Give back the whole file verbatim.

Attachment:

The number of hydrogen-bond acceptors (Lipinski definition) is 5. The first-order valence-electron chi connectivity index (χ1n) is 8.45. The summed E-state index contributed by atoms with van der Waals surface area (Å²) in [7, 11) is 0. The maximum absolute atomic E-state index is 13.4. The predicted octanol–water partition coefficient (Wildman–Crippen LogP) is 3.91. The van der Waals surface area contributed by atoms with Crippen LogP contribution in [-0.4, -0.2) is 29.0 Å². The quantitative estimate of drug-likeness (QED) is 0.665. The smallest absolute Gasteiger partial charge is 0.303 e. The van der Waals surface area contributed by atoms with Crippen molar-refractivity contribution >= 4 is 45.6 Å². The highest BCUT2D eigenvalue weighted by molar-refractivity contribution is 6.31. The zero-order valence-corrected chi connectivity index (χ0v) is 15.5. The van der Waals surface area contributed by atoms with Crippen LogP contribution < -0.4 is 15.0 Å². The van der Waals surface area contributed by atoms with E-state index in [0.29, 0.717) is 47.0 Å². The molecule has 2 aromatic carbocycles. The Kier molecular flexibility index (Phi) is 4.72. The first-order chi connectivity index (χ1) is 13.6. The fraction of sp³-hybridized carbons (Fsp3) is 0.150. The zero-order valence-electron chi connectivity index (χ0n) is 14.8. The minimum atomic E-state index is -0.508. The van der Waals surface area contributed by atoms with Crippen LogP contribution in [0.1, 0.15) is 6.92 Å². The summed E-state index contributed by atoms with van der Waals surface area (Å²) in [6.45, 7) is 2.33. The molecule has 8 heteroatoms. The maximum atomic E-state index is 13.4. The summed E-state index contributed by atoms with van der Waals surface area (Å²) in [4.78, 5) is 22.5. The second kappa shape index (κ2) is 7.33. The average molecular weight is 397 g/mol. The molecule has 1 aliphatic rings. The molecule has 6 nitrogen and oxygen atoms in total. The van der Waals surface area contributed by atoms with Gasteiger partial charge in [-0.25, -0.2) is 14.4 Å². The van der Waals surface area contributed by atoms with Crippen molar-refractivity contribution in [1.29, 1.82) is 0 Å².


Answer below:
The number of hydrogen-bond acceptors (Lipinski definition) is 5. The first-order valence-electron chi connectivity index (χ1n) is 8.45. The summed E-state index contributed by atoms with van der Waals surface area (Å²) in [7, 11) is 0. The maximum absolute atomic E-state index is 13.4. The predicted octanol–water partition coefficient (Wildman–Crippen LogP) is 3.91. The van der Waals surface area contributed by atoms with Crippen LogP contribution in [-0.4, -0.2) is 29.0 Å². The quantitative estimate of drug-likeness (QED) is 0.665. The smallest absolute Gasteiger partial charge is 0.303 e. The van der Waals surface area contributed by atoms with Crippen molar-refractivity contribution >= 4 is 45.6 Å². The highest BCUT2D eigenvalue weighted by molar-refractivity contribution is 6.31. The zero-order valence-corrected chi connectivity index (χ0v) is 15.5. The van der Waals surface area contributed by atoms with Crippen LogP contribution < -0.4 is 15.0 Å². The van der Waals surface area contributed by atoms with E-state index in [0.29, 0.717) is 47.0 Å². The molecule has 2 aromatic carbocycles. The Kier molecular flexibility index (Phi) is 4.72. The first-order chi connectivity index (χ1) is 13.6. The fraction of sp³-hybridized carbons (Fsp3) is 0.150. The zero-order valence-electron chi connectivity index (χ0n) is 14.8. The minimum atomic E-state index is -0.508. The van der Waals surface area contributed by atoms with Crippen LogP contribution in [0.1, 0.15) is 6.92 Å². The summed E-state index contributed by atoms with van der Waals surface area (Å²) in [6.45, 7) is 2.33. The molecule has 8 heteroatoms. The maximum atomic E-state index is 13.4. The summed E-state index contributed by atoms with van der Waals surface area (Å²) in [4.78, 5) is 22.5. The second kappa shape index (κ2) is 7.33. The average molecular weight is 397 g/mol. The molecule has 1 aliphatic rings. The molecule has 6 nitrogen and oxygen atoms in total. The van der Waals surface area contributed by atoms with Gasteiger partial charge in [-0.25, -0.2) is 14.4 Å². The van der Waals surface area contributed by atoms with Crippen molar-refractivity contribution in [1.29, 1.82) is 0 Å².